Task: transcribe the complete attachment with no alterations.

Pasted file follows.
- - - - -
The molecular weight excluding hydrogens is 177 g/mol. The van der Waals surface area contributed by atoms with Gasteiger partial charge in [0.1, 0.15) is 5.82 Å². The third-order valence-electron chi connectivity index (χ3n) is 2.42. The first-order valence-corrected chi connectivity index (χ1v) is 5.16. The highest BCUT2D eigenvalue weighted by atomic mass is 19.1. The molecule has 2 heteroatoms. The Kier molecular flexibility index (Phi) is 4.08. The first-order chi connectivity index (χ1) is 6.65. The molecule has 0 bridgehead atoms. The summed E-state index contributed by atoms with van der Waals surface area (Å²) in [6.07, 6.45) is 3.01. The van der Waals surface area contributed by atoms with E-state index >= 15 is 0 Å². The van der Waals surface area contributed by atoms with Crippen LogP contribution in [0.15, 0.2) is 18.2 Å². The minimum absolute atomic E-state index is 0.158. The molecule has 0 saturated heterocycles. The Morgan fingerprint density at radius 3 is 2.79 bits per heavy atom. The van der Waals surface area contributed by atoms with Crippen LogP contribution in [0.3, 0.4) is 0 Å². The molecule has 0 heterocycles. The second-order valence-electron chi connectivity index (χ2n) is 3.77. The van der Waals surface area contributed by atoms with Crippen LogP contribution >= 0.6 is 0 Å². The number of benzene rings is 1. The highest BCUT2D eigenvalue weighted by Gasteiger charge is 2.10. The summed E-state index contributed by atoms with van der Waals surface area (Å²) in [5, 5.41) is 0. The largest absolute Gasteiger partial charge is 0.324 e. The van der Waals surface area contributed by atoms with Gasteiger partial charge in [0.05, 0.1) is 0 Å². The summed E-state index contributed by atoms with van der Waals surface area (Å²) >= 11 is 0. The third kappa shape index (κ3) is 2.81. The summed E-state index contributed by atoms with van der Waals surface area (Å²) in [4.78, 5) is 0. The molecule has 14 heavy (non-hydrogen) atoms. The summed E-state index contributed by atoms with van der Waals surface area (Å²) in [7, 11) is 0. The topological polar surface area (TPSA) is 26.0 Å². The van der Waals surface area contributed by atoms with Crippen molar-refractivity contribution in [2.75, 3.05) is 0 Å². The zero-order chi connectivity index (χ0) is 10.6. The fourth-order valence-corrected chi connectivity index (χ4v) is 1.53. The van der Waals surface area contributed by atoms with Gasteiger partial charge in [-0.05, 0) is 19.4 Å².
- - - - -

The molecular weight excluding hydrogens is 177 g/mol. The van der Waals surface area contributed by atoms with Gasteiger partial charge in [0.1, 0.15) is 5.82 Å². The third-order valence-electron chi connectivity index (χ3n) is 2.42. The first-order valence-corrected chi connectivity index (χ1v) is 5.16. The highest BCUT2D eigenvalue weighted by atomic mass is 19.1. The molecule has 2 heteroatoms. The Kier molecular flexibility index (Phi) is 4.08. The first-order chi connectivity index (χ1) is 6.65. The molecule has 0 bridgehead atoms. The summed E-state index contributed by atoms with van der Waals surface area (Å²) in [6.07, 6.45) is 3.01. The van der Waals surface area contributed by atoms with E-state index >= 15 is 0 Å². The van der Waals surface area contributed by atoms with Crippen LogP contribution in [0.15, 0.2) is 18.2 Å². The minimum absolute atomic E-state index is 0.158. The molecule has 0 saturated heterocycles. The Morgan fingerprint density at radius 3 is 2.79 bits per heavy atom. The van der Waals surface area contributed by atoms with Crippen LogP contribution in [0.3, 0.4) is 0 Å². The molecule has 0 heterocycles. The second-order valence-electron chi connectivity index (χ2n) is 3.77. The van der Waals surface area contributed by atoms with Crippen LogP contribution >= 0.6 is 0 Å². The number of benzene rings is 1. The highest BCUT2D eigenvalue weighted by Gasteiger charge is 2.10. The summed E-state index contributed by atoms with van der Waals surface area (Å²) in [5, 5.41) is 0. The largest absolute Gasteiger partial charge is 0.324 e. The van der Waals surface area contributed by atoms with Gasteiger partial charge in [0.05, 0.1) is 0 Å². The summed E-state index contributed by atoms with van der Waals surface area (Å²) >= 11 is 0. The third kappa shape index (κ3) is 2.81. The summed E-state index contributed by atoms with van der Waals surface area (Å²) in [4.78, 5) is 0. The molecule has 14 heavy (non-hydrogen) atoms. The summed E-state index contributed by atoms with van der Waals surface area (Å²) in [7, 11) is 0. The topological polar surface area (TPSA) is 26.0 Å². The van der Waals surface area contributed by atoms with Crippen molar-refractivity contribution in [2.75, 3.05) is 0 Å². The zero-order chi connectivity index (χ0) is 10.6. The fourth-order valence-corrected chi connectivity index (χ4v) is 1.53. The van der Waals surface area contributed by atoms with Gasteiger partial charge in [-0.05, 0) is 19.4 Å².